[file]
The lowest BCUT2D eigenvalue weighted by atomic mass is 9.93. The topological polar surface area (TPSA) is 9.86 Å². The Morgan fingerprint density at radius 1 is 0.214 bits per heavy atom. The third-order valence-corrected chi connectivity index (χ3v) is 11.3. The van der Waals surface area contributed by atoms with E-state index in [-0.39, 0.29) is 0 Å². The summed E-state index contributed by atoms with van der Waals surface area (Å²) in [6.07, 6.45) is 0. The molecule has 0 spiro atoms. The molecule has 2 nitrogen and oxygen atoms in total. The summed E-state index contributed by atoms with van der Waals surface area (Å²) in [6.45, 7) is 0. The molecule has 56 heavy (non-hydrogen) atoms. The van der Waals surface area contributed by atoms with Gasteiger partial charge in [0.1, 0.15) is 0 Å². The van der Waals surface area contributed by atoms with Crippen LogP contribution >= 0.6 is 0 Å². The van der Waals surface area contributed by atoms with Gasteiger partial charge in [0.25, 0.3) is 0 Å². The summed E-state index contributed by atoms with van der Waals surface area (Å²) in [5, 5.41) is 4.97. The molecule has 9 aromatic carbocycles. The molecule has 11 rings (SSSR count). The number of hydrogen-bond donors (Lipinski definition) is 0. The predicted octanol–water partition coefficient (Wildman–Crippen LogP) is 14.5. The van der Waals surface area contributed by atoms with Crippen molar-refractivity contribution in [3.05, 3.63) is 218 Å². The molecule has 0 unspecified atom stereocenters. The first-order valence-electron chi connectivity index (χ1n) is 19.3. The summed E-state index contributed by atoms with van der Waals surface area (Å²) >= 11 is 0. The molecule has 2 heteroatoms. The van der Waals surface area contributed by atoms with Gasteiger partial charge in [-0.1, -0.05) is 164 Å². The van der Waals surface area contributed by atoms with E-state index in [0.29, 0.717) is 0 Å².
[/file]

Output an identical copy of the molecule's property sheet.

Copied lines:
The lowest BCUT2D eigenvalue weighted by atomic mass is 9.93. The topological polar surface area (TPSA) is 9.86 Å². The Morgan fingerprint density at radius 1 is 0.214 bits per heavy atom. The third-order valence-corrected chi connectivity index (χ3v) is 11.3. The van der Waals surface area contributed by atoms with E-state index in [-0.39, 0.29) is 0 Å². The summed E-state index contributed by atoms with van der Waals surface area (Å²) in [6.07, 6.45) is 0. The molecule has 0 spiro atoms. The molecule has 2 nitrogen and oxygen atoms in total. The summed E-state index contributed by atoms with van der Waals surface area (Å²) in [6.45, 7) is 0. The molecule has 56 heavy (non-hydrogen) atoms. The van der Waals surface area contributed by atoms with Gasteiger partial charge in [0.1, 0.15) is 0 Å². The van der Waals surface area contributed by atoms with Crippen LogP contribution >= 0.6 is 0 Å². The van der Waals surface area contributed by atoms with Gasteiger partial charge in [0.25, 0.3) is 0 Å². The summed E-state index contributed by atoms with van der Waals surface area (Å²) in [5, 5.41) is 4.97. The molecule has 9 aromatic carbocycles. The molecule has 11 rings (SSSR count). The number of hydrogen-bond donors (Lipinski definition) is 0. The predicted octanol–water partition coefficient (Wildman–Crippen LogP) is 14.5. The van der Waals surface area contributed by atoms with Crippen molar-refractivity contribution in [3.05, 3.63) is 218 Å². The molecule has 0 unspecified atom stereocenters. The first-order valence-electron chi connectivity index (χ1n) is 19.3. The summed E-state index contributed by atoms with van der Waals surface area (Å²) >= 11 is 0. The molecule has 2 heteroatoms. The van der Waals surface area contributed by atoms with Gasteiger partial charge in [-0.1, -0.05) is 164 Å². The van der Waals surface area contributed by atoms with E-state index in [0.29, 0.717) is 0 Å².